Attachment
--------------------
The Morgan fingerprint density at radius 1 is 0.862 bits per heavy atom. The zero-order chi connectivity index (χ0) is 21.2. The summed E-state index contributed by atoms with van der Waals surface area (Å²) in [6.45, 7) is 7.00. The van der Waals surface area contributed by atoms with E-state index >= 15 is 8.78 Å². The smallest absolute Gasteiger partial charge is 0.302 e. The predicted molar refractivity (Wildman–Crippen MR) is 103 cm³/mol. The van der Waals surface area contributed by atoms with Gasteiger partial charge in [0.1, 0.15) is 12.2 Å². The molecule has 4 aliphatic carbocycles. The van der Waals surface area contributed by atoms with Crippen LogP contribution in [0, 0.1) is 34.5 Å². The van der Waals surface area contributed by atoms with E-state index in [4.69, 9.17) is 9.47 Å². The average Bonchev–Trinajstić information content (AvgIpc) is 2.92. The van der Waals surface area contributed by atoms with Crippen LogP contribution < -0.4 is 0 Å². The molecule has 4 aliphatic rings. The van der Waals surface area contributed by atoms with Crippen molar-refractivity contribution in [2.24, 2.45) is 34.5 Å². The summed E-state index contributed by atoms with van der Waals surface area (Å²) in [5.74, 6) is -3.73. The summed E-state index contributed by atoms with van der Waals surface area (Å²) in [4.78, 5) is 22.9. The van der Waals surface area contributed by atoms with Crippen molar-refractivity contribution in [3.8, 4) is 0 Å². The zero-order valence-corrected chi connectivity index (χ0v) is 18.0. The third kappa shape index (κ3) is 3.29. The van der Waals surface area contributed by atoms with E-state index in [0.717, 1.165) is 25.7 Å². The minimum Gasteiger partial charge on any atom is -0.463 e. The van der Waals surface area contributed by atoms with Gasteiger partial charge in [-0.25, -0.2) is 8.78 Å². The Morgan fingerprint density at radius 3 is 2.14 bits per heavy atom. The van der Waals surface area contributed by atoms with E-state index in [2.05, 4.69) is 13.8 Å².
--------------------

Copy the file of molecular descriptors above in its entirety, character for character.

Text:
The Morgan fingerprint density at radius 1 is 0.862 bits per heavy atom. The zero-order chi connectivity index (χ0) is 21.2. The summed E-state index contributed by atoms with van der Waals surface area (Å²) in [6.45, 7) is 7.00. The van der Waals surface area contributed by atoms with E-state index >= 15 is 8.78 Å². The smallest absolute Gasteiger partial charge is 0.302 e. The predicted molar refractivity (Wildman–Crippen MR) is 103 cm³/mol. The van der Waals surface area contributed by atoms with Gasteiger partial charge in [0.1, 0.15) is 12.2 Å². The molecule has 4 aliphatic carbocycles. The van der Waals surface area contributed by atoms with Crippen LogP contribution in [0, 0.1) is 34.5 Å². The van der Waals surface area contributed by atoms with E-state index in [4.69, 9.17) is 9.47 Å². The average Bonchev–Trinajstić information content (AvgIpc) is 2.92. The van der Waals surface area contributed by atoms with Crippen LogP contribution < -0.4 is 0 Å². The molecule has 4 aliphatic rings. The van der Waals surface area contributed by atoms with Crippen molar-refractivity contribution in [2.24, 2.45) is 34.5 Å². The summed E-state index contributed by atoms with van der Waals surface area (Å²) in [5.74, 6) is -3.73. The summed E-state index contributed by atoms with van der Waals surface area (Å²) in [4.78, 5) is 22.9. The van der Waals surface area contributed by atoms with Crippen molar-refractivity contribution in [3.8, 4) is 0 Å². The zero-order valence-corrected chi connectivity index (χ0v) is 18.0. The third kappa shape index (κ3) is 3.29. The van der Waals surface area contributed by atoms with E-state index in [0.717, 1.165) is 25.7 Å². The minimum Gasteiger partial charge on any atom is -0.463 e. The van der Waals surface area contributed by atoms with Gasteiger partial charge in [-0.25, -0.2) is 8.78 Å². The Morgan fingerprint density at radius 3 is 2.14 bits per heavy atom. The van der Waals surface area contributed by atoms with E-state index in [2.05, 4.69) is 13.8 Å².